AUGUSTA — Maine Center for Disease Control and Prevention and Maine Department of Education have revised COVID-19 contract tracing requirements for schools that have a universal masking policy. 

In light of the extreme contagiousness of the omicron variant of COVID-19, Dr. Nirav Shah, director of Maine Center for Disease Control, said Wednesday, Jan. 12, schools with universal masking may suspend contact tracing. The speed with which omicron is being transmitted reduces the effectiveness of contact tracing in schools, he said.

Contact tracing is the process of working with an individual who has tested positive for COVID-19, Shah explained, and determining who they may have exposed. Those exposed, known as close contacts, are then advised to quarantine.

Omicron accelerates much too quickly and has a shorter period from when a person exposed to when they can start to transmit the disease. “The biology of omicron is such that contact tracing does not get to them (close contacts) fast enough,” he said. “We can’t chase 2022’s virus with 2019’s methods.”

Contact tracing is based on the idea that you can identify a positive case, identify their close contacts and get them quarantined before the close contacts themselves become infected and spread the disease to other people. 

The change with regard to contact tracing is in recognition of the benefits of in-person education. “Our goal is to keep kids in the classroom,” he said. “It’s critical.” Shah said his agency felt comfortable with this change when masks are worn universally, uniformly and includes all students, staff, faculty and even visitors.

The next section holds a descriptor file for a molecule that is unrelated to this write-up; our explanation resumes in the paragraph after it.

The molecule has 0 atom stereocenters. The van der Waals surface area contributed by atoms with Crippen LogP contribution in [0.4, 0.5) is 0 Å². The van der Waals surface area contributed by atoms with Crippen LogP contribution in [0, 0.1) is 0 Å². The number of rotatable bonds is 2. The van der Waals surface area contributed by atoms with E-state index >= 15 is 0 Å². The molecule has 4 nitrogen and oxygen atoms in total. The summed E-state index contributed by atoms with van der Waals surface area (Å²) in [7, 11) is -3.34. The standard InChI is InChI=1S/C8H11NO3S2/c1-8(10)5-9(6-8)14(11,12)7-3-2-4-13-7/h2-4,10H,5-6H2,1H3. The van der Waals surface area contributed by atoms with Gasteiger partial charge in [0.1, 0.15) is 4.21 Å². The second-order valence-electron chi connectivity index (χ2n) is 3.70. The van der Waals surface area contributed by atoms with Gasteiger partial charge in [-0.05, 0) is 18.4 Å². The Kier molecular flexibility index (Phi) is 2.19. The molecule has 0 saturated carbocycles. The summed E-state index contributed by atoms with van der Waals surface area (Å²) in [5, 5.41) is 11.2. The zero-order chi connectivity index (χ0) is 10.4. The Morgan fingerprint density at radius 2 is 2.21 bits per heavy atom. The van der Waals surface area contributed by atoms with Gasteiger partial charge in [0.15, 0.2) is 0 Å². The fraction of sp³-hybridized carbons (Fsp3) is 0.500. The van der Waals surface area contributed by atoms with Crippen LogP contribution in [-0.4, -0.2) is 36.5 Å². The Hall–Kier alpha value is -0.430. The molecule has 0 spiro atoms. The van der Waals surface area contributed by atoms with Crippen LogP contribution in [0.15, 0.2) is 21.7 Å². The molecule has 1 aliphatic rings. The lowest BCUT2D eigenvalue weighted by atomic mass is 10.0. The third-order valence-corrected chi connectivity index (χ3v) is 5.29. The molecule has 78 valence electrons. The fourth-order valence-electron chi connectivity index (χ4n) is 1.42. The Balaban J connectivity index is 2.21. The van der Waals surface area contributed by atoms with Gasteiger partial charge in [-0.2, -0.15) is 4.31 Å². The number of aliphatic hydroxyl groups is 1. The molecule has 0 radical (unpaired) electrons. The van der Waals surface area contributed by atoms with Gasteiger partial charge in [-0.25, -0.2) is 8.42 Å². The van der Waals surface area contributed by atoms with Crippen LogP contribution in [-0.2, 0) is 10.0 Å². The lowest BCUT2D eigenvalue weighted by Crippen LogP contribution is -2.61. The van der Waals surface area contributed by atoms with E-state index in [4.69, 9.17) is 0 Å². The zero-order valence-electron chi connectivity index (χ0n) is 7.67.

In order to keep kids safe in school, Shah advised parents to make sure their children are vaccinated and boosted. Even if students are exposed at school, he said, the risk is significantly lower than if they are not vaccinated at all. Parents should make sure everyone in contact with their child is vaccinated, and children should stay home if they are feeling sick, he added.

As of today, 413 people are in the hospital with COVID-19 in the state. Shah said this was a hospitalization high mark since the pandemic began. Two weeks ago there were 331 people in the hospital with the virus. Of the 413now  hospitalized, 106 are in intensive care units, which is down three people from two weeks ago; 57 are on ventilators, which is four more than two weeks ago.

Shah said the surge in hospitalizations is concerning “both from the human toll it takes, as well as the continued stress they place on our health care system.”

For all the discussion of how the omicron variant is milder, Shah said, it is important to ask milder than what? And milder to whom?

“It doesn’t look milder if you consider the system as a whole,” he said. “That’s because something that is milder on an individual basis can cause immense strain (on the health care system) if it spreads more easily, and that is what’s happening with omicron.”

Even though testing continues to be a challenge in the state, it is still occurring at record levels, with 825 PCR tests performed for every 100,000 people, a new record. The seven-day positivity rate rose to 19.76% from 18.05% last week. Currently 5,702 doses of vaccine are being administered every day, an 18% increase from a week ago.

Currently across Maine 76 1/2% of the entire population is fully vaccinated.

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